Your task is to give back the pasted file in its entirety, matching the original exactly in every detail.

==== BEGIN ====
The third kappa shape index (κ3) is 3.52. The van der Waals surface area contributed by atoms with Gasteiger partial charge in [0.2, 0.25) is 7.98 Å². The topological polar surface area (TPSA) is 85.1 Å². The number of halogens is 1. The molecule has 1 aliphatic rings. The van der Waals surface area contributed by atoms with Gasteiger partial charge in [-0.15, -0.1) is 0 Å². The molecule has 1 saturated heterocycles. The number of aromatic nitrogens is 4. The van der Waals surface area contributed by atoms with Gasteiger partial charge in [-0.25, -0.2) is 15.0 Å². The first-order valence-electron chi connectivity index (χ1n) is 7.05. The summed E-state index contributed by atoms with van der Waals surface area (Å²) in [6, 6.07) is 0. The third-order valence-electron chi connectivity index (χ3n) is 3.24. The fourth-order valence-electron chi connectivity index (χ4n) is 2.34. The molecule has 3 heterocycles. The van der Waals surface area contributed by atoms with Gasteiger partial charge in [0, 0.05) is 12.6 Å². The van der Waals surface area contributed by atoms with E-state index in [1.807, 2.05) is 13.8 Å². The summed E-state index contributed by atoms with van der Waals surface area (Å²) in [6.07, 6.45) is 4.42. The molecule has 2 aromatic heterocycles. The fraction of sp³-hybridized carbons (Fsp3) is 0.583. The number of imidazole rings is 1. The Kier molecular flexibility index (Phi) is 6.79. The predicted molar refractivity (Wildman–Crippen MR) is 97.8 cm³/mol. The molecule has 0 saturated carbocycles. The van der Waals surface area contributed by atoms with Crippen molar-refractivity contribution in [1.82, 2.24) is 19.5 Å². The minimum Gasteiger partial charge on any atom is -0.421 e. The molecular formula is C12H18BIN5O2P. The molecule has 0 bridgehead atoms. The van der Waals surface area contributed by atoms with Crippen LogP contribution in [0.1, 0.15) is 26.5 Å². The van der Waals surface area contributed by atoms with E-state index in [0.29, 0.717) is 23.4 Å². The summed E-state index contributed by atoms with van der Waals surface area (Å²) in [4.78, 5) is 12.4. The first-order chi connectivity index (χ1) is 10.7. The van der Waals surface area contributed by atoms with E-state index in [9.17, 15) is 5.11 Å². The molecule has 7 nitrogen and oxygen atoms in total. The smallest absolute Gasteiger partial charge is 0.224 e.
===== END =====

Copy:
The third kappa shape index (κ3) is 3.52. The van der Waals surface area contributed by atoms with Gasteiger partial charge in [0.2, 0.25) is 7.98 Å². The topological polar surface area (TPSA) is 85.1 Å². The number of halogens is 1. The molecule has 1 aliphatic rings. The van der Waals surface area contributed by atoms with Gasteiger partial charge in [-0.15, -0.1) is 0 Å². The molecule has 1 saturated heterocycles. The number of aromatic nitrogens is 4. The van der Waals surface area contributed by atoms with Gasteiger partial charge in [-0.25, -0.2) is 15.0 Å². The first-order valence-electron chi connectivity index (χ1n) is 7.05. The summed E-state index contributed by atoms with van der Waals surface area (Å²) in [6, 6.07) is 0. The third-order valence-electron chi connectivity index (χ3n) is 3.24. The fourth-order valence-electron chi connectivity index (χ4n) is 2.34. The molecule has 3 heterocycles. The van der Waals surface area contributed by atoms with Gasteiger partial charge in [0, 0.05) is 12.6 Å². The van der Waals surface area contributed by atoms with E-state index in [1.807, 2.05) is 13.8 Å². The summed E-state index contributed by atoms with van der Waals surface area (Å²) in [6.07, 6.45) is 4.42. The molecule has 2 aromatic heterocycles. The fraction of sp³-hybridized carbons (Fsp3) is 0.583. The number of imidazole rings is 1. The Kier molecular flexibility index (Phi) is 6.79. The predicted molar refractivity (Wildman–Crippen MR) is 97.8 cm³/mol. The molecule has 0 saturated carbocycles. The van der Waals surface area contributed by atoms with Crippen molar-refractivity contribution in [1.82, 2.24) is 19.5 Å². The minimum Gasteiger partial charge on any atom is -0.421 e. The molecular formula is C12H18BIN5O2P. The molecule has 0 bridgehead atoms. The van der Waals surface area contributed by atoms with Crippen LogP contribution in [0.1, 0.15) is 26.5 Å². The van der Waals surface area contributed by atoms with E-state index in [0.29, 0.717) is 23.4 Å². The summed E-state index contributed by atoms with van der Waals surface area (Å²) in [4.78, 5) is 12.4. The first-order chi connectivity index (χ1) is 10.7. The van der Waals surface area contributed by atoms with E-state index in [9.17, 15) is 5.11 Å². The molecule has 7 nitrogen and oxygen atoms in total. The smallest absolute Gasteiger partial charge is 0.224 e.